Nº4 - 2020 (1)

Repeating Terror: Contemplating Death in Amat Escalante’s Heli (2013)

Niamh Thornton (University of Liverpool)

Other videos in this issue:


In the context of the on-going violence in Mexico related to the trade in drugs, there has been much discussion about the ethics of death on screen. Howard Campbell’s (2014) mapping out of the power of the visual makes clear how the display of dead bodies has been used as a weapon and a communicating tool between warring factions. Against this backdrop, Jean Franco (2013), Sayak Valencia (2018), and Oswaldo Zavala (2018) make strong cases for not showing aestheticized violence. With Franco (2013) particularly disturbed by those who position themselves in the place of the perpetrator at risk of building an empathetic connection with them. Marianne Hirsch’s (2003 and 2014) work on re-appropriated material from the Holocaust prompts us to reflect on how realist representations of dead bodies on screen are at risk of becoming perpetrator images demanding ethical reflection that through reproduction can implicate us in the violence. Discussing lynching in the US context, Courtney R. Baker (2015) demands an ethical approach to the hanged person. Taking all of this into account, the central questions in this audiovisual essay are: whether censorship has a place when the spectacle of death is used as a weapon and, what can be achieved in an aestheticized repetition of this terror?

Cultural outputs centred on the drug-related violence are extensive and are often labelled “narco-cultura”. This is a term that has been rejected because it often flattens out the structural violences that led to the scaling up of the trade in Mexico, sets up a false Manichean dyad between those embroiled in the trade and the government, and, most importantly, lumps together a range of works that have little in common beyond their setting (see, for example, Rincón 2009 and Zavala 2018). Given that such films date back to the 1970s, to consider these as if they share a single aesthetic approach ignores the scale and range of works that have been produced. Instead, by focusing on a single case study that invokes others, this audiovisual essay takes into account the specific eco-system in which this film was produced and distributed.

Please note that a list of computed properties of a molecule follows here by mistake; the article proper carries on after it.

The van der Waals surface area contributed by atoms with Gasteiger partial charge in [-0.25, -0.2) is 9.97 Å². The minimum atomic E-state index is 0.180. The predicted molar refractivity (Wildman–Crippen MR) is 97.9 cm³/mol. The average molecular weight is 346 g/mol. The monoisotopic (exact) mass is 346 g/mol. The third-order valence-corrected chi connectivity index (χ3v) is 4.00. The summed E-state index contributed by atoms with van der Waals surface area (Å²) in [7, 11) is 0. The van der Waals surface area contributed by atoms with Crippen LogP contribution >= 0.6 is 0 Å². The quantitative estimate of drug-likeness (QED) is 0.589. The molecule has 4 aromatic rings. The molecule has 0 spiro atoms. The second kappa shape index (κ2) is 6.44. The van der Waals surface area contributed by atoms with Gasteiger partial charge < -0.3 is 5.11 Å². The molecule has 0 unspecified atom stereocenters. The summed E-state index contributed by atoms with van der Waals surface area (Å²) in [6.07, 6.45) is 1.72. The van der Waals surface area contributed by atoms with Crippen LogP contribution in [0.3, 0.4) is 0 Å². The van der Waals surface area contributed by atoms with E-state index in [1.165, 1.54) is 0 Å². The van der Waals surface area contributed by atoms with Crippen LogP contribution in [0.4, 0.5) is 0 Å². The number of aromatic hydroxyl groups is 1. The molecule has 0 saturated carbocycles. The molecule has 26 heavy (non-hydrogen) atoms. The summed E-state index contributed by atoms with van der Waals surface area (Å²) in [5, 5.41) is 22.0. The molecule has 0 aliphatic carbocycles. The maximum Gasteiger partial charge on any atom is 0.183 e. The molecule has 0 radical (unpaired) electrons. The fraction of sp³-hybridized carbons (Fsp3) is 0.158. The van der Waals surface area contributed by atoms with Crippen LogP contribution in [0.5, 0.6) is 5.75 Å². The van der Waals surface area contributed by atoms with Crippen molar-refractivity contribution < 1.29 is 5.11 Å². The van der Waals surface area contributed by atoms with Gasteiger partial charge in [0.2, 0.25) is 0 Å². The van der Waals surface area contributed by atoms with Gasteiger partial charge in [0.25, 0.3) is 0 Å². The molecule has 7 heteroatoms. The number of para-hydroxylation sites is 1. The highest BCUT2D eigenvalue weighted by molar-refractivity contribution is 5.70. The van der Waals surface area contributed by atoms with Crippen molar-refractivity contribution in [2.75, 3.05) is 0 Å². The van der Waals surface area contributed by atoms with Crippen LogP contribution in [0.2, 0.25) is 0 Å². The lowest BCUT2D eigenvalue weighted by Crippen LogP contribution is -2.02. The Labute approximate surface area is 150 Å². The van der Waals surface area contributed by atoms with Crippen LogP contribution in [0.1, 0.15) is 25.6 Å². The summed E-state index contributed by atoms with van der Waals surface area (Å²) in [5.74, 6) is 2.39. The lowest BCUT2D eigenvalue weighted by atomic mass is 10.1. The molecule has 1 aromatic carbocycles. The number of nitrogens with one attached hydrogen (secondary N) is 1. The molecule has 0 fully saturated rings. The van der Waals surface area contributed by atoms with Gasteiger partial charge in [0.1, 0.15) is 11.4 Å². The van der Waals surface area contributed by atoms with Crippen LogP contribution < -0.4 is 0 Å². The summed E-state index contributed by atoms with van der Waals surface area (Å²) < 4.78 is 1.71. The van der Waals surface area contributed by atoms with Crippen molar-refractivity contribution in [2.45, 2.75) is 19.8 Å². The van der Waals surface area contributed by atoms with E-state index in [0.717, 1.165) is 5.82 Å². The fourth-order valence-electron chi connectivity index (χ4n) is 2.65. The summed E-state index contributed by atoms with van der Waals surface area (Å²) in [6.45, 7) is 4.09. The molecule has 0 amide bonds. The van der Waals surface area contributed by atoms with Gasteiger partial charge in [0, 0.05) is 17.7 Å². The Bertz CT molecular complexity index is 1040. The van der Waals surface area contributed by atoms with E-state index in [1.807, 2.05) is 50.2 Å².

Amat Escalante is a festival auteur (Ostrowska 2016) of hyperrealist violent films (Solórzano 2017). Heli (Amat Escalante, 2013) is a film about how innocent bystanders can become caught up in extreme violence associated with the drugs trade. Notorious for a graphic torture scene at its centre, Heli is shot using techniques reminiscent of slow cinema whose duration and focalization on the mundane labour of violence tested audiences. At its screening at the Cannes Film Festival there were walk outs. Despite this Escalante won best director. Discussions of the central torture scene that provoked the walk outs detracted from a close exploration of the way Escalante uses duration elsewhere to de-dramatize violence allowing time for the audio-viewer to reflect on their implication in the action as witness (Torchin 2012). Using side-by-side analysis of the opening sequence and the subsequent repetition of the same sequence later in the film, this audiovisual essay explores how Escalante uses repetition and variation to convey the mundanity of the labour involved in organised violent crime. It is clear from the sequence that this is routine work for those in the truck. The long shot, the point of view, and camera movements in their duration also encourage us to consider our position and implication in this violence. Unlike films that focus on the drama and thrill of violence, Heli invites reflection and a slow contemplation of our implication in this terror.